Just about every day we see an Architect announce they have the solution to affordable housing or energy efficient housing or even housing for the homeless and just about every day some politician, city planning group or tree hugging, energy centric media outlet touts their benefits.

They get their 15 minutes of fame and then disappear into the void from whence they came. There are no factories willing to mass produce them, no network of builders or developers willing to use and they simply become the latest victim of improbable design and invention.

Back to the question. Will modular housing take over new housing? No. The cost is too high for tract builders.

Is modular housing a viable alternative to on-site stick built homes? Yes.

Will true modular housing’s market share grow. Yes.

It will grow because many more people want what can only be found in modular housing. Strength, inherent green and energy savings, skilled labor and local builders that know their homes and stand behind it all the way.

1 comment:

Unknown said...

The way building is currently structured in the "tract home" world vs. the current modular structure of manufacturer and builder, you are correct, this arrangement will never be competitive. However, I think there can be a competitive advantage in the near future with a manufacturer offering direct sales in a planned community environment. Leaving out the obvious issue of land costs as that effects everyone, labor costs for tract builders are skyrocketing and will continue to do so at a faster rater due to lack of availability of labor, and not even "skilled" labor. No one wants to work hard, or outside, or long hours, or travel to multiple job sites for $12 - $15 an hour anymore. That's what the "Tract" home builders live off of, one quazi-skilled guy wrangling 3-5 green guys for framing and M,E,P crews. This is driving prices up at an alarming rate due to over paying for whomever is available to get the job done that day as they have production demands that need to be met.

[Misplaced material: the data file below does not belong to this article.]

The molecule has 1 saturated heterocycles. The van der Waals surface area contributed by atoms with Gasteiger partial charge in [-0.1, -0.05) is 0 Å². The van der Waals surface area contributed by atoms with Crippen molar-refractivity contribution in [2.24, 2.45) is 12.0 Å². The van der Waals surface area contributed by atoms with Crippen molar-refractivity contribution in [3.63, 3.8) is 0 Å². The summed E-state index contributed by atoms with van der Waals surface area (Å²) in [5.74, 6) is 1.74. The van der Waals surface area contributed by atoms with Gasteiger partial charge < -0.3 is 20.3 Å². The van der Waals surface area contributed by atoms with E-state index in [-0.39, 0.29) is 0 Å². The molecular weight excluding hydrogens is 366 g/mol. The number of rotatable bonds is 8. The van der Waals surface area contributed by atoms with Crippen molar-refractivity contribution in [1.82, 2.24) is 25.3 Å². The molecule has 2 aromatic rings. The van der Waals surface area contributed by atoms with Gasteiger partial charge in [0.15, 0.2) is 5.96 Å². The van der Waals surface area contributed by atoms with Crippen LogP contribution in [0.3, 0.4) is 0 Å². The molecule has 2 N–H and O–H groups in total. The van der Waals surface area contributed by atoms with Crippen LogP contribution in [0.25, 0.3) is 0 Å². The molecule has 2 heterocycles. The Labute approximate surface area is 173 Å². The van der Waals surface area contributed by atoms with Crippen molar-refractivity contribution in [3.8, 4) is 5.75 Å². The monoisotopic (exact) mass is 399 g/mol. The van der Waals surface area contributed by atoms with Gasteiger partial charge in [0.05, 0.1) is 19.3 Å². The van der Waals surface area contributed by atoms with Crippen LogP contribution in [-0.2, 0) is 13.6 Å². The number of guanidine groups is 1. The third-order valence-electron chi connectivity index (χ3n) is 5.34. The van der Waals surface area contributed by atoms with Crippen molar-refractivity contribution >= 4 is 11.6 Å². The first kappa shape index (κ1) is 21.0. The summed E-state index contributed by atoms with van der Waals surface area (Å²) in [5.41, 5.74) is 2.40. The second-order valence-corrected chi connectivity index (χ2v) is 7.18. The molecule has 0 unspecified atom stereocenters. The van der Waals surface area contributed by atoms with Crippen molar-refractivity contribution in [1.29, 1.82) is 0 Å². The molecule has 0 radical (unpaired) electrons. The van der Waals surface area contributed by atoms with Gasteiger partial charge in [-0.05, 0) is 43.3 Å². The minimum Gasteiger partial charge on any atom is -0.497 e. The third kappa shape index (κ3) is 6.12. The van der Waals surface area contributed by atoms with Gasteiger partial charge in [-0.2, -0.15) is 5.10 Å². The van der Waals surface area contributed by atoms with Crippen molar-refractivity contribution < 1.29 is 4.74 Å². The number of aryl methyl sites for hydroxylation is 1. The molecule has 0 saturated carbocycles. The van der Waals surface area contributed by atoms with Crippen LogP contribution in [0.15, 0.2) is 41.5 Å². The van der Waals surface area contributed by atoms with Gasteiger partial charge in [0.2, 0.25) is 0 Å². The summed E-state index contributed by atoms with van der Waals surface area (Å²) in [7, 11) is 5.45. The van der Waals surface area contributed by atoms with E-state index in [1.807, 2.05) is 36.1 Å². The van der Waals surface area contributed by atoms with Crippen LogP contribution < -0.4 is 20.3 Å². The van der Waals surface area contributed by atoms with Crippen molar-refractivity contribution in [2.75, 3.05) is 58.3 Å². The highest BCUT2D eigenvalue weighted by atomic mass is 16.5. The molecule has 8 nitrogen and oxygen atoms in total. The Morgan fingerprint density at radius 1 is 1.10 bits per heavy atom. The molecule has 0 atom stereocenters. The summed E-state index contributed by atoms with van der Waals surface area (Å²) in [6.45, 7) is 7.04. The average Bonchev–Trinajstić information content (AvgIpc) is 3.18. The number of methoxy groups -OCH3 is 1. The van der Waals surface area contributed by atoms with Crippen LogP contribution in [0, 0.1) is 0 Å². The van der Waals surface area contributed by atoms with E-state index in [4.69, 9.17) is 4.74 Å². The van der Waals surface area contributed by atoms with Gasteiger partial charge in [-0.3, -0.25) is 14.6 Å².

The truth is builders don't make money on the home price they advertise, they make it on the upgrades, so focusing on the advertised cost for comparison is a mistake. Materials to materials, there's only a few $1,000's difference that can be more than overcome if sales volume is available to generate more closings annually due to a quicker build cycle. Anymore, with truss' and panels many "tract" builders are using a crane for a day or two, I realize its a smaller crane, but a lot of that cost is already incorporated.

In the end, I think the opportunity is rapidly approaching for modular to be competitive in the volume housing industry, but its going to take a change in business practices and ALOT of capitol....

I am currently a part of the Big Builder business, on the higher end of the scale, and this is a passion of mine right now as I see many answers in the Modular world to the upcoming challenges in the home building business.